The team split the women into 3 groups according to the level of triclosan: those with the highest levels, medium levels and lowest levels. They then compared DEXA results between each group.
They looked for a link between triclosan levels and bone mass density, and between triclosan and bone mass density indicating osteoporosis.
They did not look at whether triclosan affected women’s chances of having had a fracture.
They looked separately at DEXA scans taken at various points on the thigh bone and lower spine.
They also did an analysis by menopausal status to see how that affected the results.
Researchers adjusted the results to account for the following potential confounding factors:
- age and ethnic background
- education level
- marital status
- physical activity levels
- daily calcium intake
- menopausal status
- hormone use (such as contraceptives or HRT)
- body mass index
- history of diabetes
What were the basic results?
The researchers found that, compared with women with low triclosan levels, those with high levels of triclosan had lower bone mass density (weaker bones) measured at all points on the thigh and lower spine.
The association was stronger when they looked at postmenopausal women, and disappeared when researchers analysed only premenopausal women.
They said women with higher levels of triclosan were about 2.5 times more likely to have osteoporosis measured at the intertrochanter region, the point on the thigh bone between 2 bony protrusions where the hip muscles attach (odds ratio [OR] 2.46, 95% confidence interval [CI] 1.19 to 5.11).
But they did not find an increased risk of osteoporosis when bone density was measured at other points on the thigh or spine.
How did the researchers interpret the results?
The researchers said this was “the first epidemiological study to investigate the association between urinary TCS [triclosan] concentration with BMD [bone mass density] and osteoporosis in US adult women”.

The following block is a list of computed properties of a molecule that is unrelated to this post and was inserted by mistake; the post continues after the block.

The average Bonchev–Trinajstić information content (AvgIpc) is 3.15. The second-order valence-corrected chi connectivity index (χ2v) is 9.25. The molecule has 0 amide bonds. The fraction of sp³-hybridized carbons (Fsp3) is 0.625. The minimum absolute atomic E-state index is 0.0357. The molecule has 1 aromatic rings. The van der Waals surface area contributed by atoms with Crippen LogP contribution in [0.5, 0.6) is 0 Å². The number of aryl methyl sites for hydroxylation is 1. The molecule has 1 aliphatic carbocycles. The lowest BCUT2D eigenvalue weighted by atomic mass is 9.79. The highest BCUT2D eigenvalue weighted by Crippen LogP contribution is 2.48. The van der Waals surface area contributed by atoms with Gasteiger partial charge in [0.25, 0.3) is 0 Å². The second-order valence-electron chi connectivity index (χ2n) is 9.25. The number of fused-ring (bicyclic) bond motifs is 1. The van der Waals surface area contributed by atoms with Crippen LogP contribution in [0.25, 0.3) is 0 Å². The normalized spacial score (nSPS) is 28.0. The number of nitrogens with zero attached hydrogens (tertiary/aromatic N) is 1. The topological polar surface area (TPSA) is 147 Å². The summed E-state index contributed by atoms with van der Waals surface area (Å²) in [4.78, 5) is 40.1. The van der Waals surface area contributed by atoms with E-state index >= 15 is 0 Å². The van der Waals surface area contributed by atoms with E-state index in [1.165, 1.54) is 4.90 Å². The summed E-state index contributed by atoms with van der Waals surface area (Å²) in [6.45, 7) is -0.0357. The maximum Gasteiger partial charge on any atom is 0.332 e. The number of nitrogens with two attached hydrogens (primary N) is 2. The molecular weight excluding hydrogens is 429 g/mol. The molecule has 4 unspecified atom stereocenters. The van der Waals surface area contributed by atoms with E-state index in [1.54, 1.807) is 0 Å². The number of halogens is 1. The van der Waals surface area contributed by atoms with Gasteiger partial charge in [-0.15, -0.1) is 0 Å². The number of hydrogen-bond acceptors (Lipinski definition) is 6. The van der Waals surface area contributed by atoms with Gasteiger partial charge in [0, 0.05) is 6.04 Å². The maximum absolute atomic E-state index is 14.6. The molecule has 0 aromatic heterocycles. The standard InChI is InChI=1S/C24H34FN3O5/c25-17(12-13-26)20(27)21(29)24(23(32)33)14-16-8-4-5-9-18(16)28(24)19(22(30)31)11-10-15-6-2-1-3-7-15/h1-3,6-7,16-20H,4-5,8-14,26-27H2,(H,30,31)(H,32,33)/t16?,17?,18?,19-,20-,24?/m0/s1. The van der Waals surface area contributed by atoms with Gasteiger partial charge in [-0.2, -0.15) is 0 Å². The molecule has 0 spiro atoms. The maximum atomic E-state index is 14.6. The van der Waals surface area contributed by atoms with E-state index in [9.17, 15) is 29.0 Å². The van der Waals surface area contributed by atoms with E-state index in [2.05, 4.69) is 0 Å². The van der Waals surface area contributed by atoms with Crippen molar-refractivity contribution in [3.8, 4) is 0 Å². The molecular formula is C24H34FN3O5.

They said it showed triclosan “was negatively associated with BMD and was positively associated with the prevalence of osteoporosis”, and further studies over time were needed to confirm their findings.
More than 3 million people in the UK have osteoporosis, and half a million are treated for breaking fragile bones each year.
This makes it important to find out about what might increase the risk of osteoporosis.
But this study has limitations, so we need to treat the results with caution.
The study’s design means we cannot be sure that triclosan was a cause of lower bone mass density.
Triclosan moves through the body quite quickly, so there’s some uncertainty about how well a single urine test can capture the usual levels of triclosan people are exposed to.
The study does not provide details of the level of triclosan in each of the 3 groups, so we do not know how much higher the concentration was for those in the top third compared with the bottom third.
Also, bone mass density changes slowly over time, so a single DEXA scan does not really show people’s evolving bone health.
The findings relating to osteoporosis are also a little puzzling, because it’s not clear why triclosan would worsen bone density in 1 area of the thigh bone but not in others.
Some manufacturers have already decided not to use triclosan in their products.
If you’re at risk of osteoporosis, you might choose to avoid products that contain triclosan.
But this study does not provide particularly strong evidence to make any changes to the products you choose.
There are other things you can do, such as taking regular exercise and eating well, to help avoid osteoporosis.